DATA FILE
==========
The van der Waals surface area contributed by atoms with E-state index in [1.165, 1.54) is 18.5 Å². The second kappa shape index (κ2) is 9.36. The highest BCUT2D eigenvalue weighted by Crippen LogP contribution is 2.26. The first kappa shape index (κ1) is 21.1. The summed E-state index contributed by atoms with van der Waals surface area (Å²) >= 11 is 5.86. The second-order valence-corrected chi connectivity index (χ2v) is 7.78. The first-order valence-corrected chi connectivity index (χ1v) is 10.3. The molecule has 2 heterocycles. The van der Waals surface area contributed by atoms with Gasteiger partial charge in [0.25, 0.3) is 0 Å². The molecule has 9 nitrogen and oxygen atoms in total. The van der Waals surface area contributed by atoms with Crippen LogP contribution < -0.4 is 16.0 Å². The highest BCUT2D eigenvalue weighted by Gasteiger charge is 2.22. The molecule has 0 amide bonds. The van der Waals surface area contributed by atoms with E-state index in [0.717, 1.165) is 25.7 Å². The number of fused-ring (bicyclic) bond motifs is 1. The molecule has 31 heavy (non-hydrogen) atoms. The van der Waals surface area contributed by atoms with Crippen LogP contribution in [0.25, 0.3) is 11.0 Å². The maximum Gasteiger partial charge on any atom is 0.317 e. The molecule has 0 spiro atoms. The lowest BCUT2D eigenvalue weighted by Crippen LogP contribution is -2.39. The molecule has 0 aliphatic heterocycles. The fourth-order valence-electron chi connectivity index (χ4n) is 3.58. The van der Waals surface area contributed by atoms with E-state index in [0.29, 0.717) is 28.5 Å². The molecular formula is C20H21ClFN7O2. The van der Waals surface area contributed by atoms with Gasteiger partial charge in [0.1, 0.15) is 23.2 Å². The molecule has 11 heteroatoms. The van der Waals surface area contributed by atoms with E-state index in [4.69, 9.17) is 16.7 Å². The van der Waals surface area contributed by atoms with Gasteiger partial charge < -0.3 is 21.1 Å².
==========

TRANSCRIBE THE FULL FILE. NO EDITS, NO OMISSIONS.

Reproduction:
The van der Waals surface area contributed by atoms with E-state index in [1.165, 1.54) is 18.5 Å². The second kappa shape index (κ2) is 9.36. The highest BCUT2D eigenvalue weighted by Crippen LogP contribution is 2.26. The first kappa shape index (κ1) is 21.1. The summed E-state index contributed by atoms with van der Waals surface area (Å²) >= 11 is 5.86. The second-order valence-corrected chi connectivity index (χ2v) is 7.78. The first-order valence-corrected chi connectivity index (χ1v) is 10.3. The molecule has 2 heterocycles. The van der Waals surface area contributed by atoms with Gasteiger partial charge in [0.25, 0.3) is 0 Å². The molecule has 9 nitrogen and oxygen atoms in total. The van der Waals surface area contributed by atoms with Crippen LogP contribution < -0.4 is 16.0 Å². The highest BCUT2D eigenvalue weighted by Gasteiger charge is 2.22. The molecule has 0 amide bonds. The van der Waals surface area contributed by atoms with E-state index in [0.717, 1.165) is 25.7 Å². The number of fused-ring (bicyclic) bond motifs is 1. The molecule has 31 heavy (non-hydrogen) atoms. The van der Waals surface area contributed by atoms with Crippen LogP contribution in [0.25, 0.3) is 11.0 Å². The maximum Gasteiger partial charge on any atom is 0.317 e. The molecule has 0 spiro atoms. The lowest BCUT2D eigenvalue weighted by Crippen LogP contribution is -2.39. The molecule has 0 aliphatic heterocycles. The fourth-order valence-electron chi connectivity index (χ4n) is 3.58. The van der Waals surface area contributed by atoms with E-state index in [0.29, 0.717) is 28.5 Å². The molecular formula is C20H21ClFN7O2. The van der Waals surface area contributed by atoms with Gasteiger partial charge in [0.1, 0.15) is 23.2 Å². The molecule has 11 heteroatoms. The van der Waals surface area contributed by atoms with E-state index in [4.69, 9.17) is 16.7 Å². The van der Waals surface area contributed by atoms with Gasteiger partial charge < -0.3 is 21.1 Å².